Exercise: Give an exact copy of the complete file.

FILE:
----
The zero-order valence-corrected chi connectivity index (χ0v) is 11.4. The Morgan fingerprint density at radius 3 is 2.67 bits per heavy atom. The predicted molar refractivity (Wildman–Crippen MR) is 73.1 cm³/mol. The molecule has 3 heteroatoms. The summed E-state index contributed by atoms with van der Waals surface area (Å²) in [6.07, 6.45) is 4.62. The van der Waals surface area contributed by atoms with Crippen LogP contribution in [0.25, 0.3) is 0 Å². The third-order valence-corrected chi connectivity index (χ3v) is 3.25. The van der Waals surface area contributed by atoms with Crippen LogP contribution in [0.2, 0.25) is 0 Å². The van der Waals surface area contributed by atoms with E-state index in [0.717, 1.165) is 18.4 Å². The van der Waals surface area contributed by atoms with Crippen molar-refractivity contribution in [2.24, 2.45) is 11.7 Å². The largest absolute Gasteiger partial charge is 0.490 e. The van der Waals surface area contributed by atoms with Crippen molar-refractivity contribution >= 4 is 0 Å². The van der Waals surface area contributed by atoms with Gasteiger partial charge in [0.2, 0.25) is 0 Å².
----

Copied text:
The zero-order valence-corrected chi connectivity index (χ0v) is 11.4. The Morgan fingerprint density at radius 3 is 2.67 bits per heavy atom. The predicted molar refractivity (Wildman–Crippen MR) is 73.1 cm³/mol. The molecule has 3 heteroatoms. The summed E-state index contributed by atoms with van der Waals surface area (Å²) in [6.07, 6.45) is 4.62. The van der Waals surface area contributed by atoms with Crippen LogP contribution in [0.25, 0.3) is 0 Å². The third-order valence-corrected chi connectivity index (χ3v) is 3.25. The van der Waals surface area contributed by atoms with Crippen LogP contribution in [0.2, 0.25) is 0 Å². The van der Waals surface area contributed by atoms with E-state index in [0.717, 1.165) is 18.4 Å². The van der Waals surface area contributed by atoms with Crippen molar-refractivity contribution in [2.24, 2.45) is 11.7 Å². The largest absolute Gasteiger partial charge is 0.490 e. The van der Waals surface area contributed by atoms with Crippen molar-refractivity contribution >= 4 is 0 Å². The van der Waals surface area contributed by atoms with Gasteiger partial charge in [0.2, 0.25) is 0 Å².